Cart before the sled

Who needs snow? In Vermont, you can get the flavor of the Iditarod minus the elements -- the barks without the bite

Email|Print| Text size + By Mary Mulkerin Donius
Globe Correspondent / November 13, 2005

EDEN MILLS, Vt. -- Spend a few hours mushing with Jim Blair and you're ready to chuck it all for half a dozen Alaskan huskies and a sled -- or, in our case, a cart.

Blair, 51, an outdoorsman who describes his 25 dogs as his ''best friends," knows how to make the country life look irresistible. At the Eden Mountain Lodge, his 75-acre spread 30 miles north of Stowe on the western fringes of Vermont's Northeast Kingdom, he treats visitors to two types of dog rides.

An accomplished, competitive dogsledder and skijorer (the sport of being pulled on cross-country skis by a team of dogs), Blair bought his retreat with two cabins in 2000 and began creating paths for his dogs to run during the off-season. His land is surrounded by preserved wilderness.

''The dogs love to run and I didn't want to keep them penned up all summer," he said.

Eventually, he developed a cart and started offering rides to tourists. As far as he knows, he's the only person in New England to offer dog carting. His new business came with an unintentional bonus: The dogs are in prime shape for dogsledding once the snow begins to fall.

''Dog carting is the ultimate system for dog training," Blair said, ''and it all happened by mistake."

When we pulled up to the lodge one morning not long ago, we were greeted by a kennel-full of barking dogs who piled on each other to catch a glimpse of the visitors.

''They know we're going for a ride," said Blair of the dogs whose spirited barks and soulful looks seemed to say: ''Pick me! Pick me!"

We don't own a dog, and my children, ages 9, 8, and 5, were a little intimidated at first by the noise and excitement, but Blair and his assistant, Laura Streets, did a great job of introducing the dogs and putting the kids at ease.

The next stop was the barn, where Blair, Streets, and Blair's 9-year-old neighbor, Colby Griffin, led the dogs, one by one, to be harnessed for the ride. Blair had tacked a list to a post with each dog's name and position. It reminded me of Santa's roster of reindeer, but instead of Dasher and Dancer, Comet and Cupid, there were Rainbow, Lily, Fuchsia, and Flint. Peaberry, Blair's favorite lead dog, chosen for his obedience, took Rudolph's spot up front, followed by 10 other dogs.

Siberian huskies, which compete in renowned dogsledding races like the Iditarod in Alaska, are chosen for their endurance. The Alaskan huskies that Blair keeps are known more for their strength and speed.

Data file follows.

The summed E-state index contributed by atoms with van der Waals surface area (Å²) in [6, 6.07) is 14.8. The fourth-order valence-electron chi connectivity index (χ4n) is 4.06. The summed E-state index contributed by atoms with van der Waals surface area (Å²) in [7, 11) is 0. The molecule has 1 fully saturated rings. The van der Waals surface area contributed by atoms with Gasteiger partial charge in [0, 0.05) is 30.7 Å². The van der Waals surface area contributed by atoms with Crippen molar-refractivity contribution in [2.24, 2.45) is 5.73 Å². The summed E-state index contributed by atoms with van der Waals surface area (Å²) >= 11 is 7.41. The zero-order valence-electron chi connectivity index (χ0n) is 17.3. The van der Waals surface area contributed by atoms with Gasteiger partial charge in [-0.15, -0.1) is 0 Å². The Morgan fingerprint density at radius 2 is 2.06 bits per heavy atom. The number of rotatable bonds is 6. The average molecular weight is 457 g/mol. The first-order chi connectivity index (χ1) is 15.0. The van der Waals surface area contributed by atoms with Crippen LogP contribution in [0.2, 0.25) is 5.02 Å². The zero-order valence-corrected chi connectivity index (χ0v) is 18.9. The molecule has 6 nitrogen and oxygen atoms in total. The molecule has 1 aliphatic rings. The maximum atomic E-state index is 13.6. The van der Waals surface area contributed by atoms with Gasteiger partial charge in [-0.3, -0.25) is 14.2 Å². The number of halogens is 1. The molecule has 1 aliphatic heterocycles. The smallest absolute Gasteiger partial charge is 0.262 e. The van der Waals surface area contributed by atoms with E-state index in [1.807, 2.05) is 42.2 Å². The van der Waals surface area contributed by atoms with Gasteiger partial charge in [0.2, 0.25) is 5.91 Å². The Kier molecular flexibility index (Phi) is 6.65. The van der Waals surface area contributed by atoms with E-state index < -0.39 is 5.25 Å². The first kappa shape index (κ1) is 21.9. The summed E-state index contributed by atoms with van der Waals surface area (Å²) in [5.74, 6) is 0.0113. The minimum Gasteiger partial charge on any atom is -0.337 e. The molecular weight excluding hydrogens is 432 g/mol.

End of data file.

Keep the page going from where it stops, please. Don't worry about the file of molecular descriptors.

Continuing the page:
We were invited to help with harnessing. To my surprise, the kids jumped right in and helped the 50- to 60-pound dogs get ready for their ride. With the dogs in formation, Blair and his crew attached the harness to the cart.

Designed by Blair and a friend, the cart seats six on two vinyl benches. Blair stands on a platform in back to drive. He said he can also easily hop off and run, Fred Flintstone-style, when the dogs need help scaling steep hills.

We all took our places on the cart. Blair yelled, ''Hike!" (not the ''Mush!" we had expected) and we were off.

For the first time in nearly an hour it grew quiet as the dogs began to work instead of bark, leading us through a shady trail at what Blair estimated to be about 15-20 miles per hour -- and which felt pretty fast. On snow, he said, they can run 25-30 miles per hour.

This was some ride -- thrilling and bumpy and beautiful. The children were well aware we had embarked on something special as they laughed hysterically and threw their arms in the air roller-coaster style.

In winter, Blair said, the dogs run for hours and cover a lot of territory, but they tire and overheat quickly in summer and fall. So he tries to organize cart rides in early morning and evening to take advantage of the best weather conditions.

We did need to make a few stops on our 15-minute ride. One dog was bullying another and had to be moved. But the stops and starts didn't take away from the fun, and the scenery was gorgeous. We were in the wilderness and it felt as if there was nobody around for miles.

At a picturesque little pond on the property, Blair unhitched the dogs for a much-deserved dip. They dove into the water and frolicked like a bunch of penguins. We all tossed them doggie treats that Blair had brought and realized that we had become fast friends.

Then the unharnessed dogs, much to everyone's delight, spontaneously raced around the pond several times before jumping in the water for one last swim. Blair said the full-speed runs, which he encourages, help the dogs realize what they are capable of and are great training for competitive dogsledding.

''Some dogs never find out they can run 35 miles per hour," he said.

Soon after, Blair and his helpers, who had met us at the pond, harnessed the dogs for the ride back.

Dog carting is so invigorating that after just one ride it's easy to understand Blair's passion for it. Streets, a former dancer, discovered the sport only recently and now drives teams for Blair during the busy winter season.

''I'm hooked," she said.

In winter, Blair said, the dogsledding rides are much smoother than the carting rides. They are also much longer -- about an hour. He described Eden Mountain as being in a ''major snow belt" and dogsledding there as ''riding on a cloud." Blair drives the team from behind the sled -- which resembles a chaise lounge with cushions, sides, and no legs -- along trails that he grooms daily.

''I cry every spring," he said of the eventual melting of his meticulously maintained trails. But now, thanks to his dog cart, he has found a way to pursue his passion all year and to share it with people like us.

Contact Mary Mulkerin Donius, a freelance writer in Hingham, at

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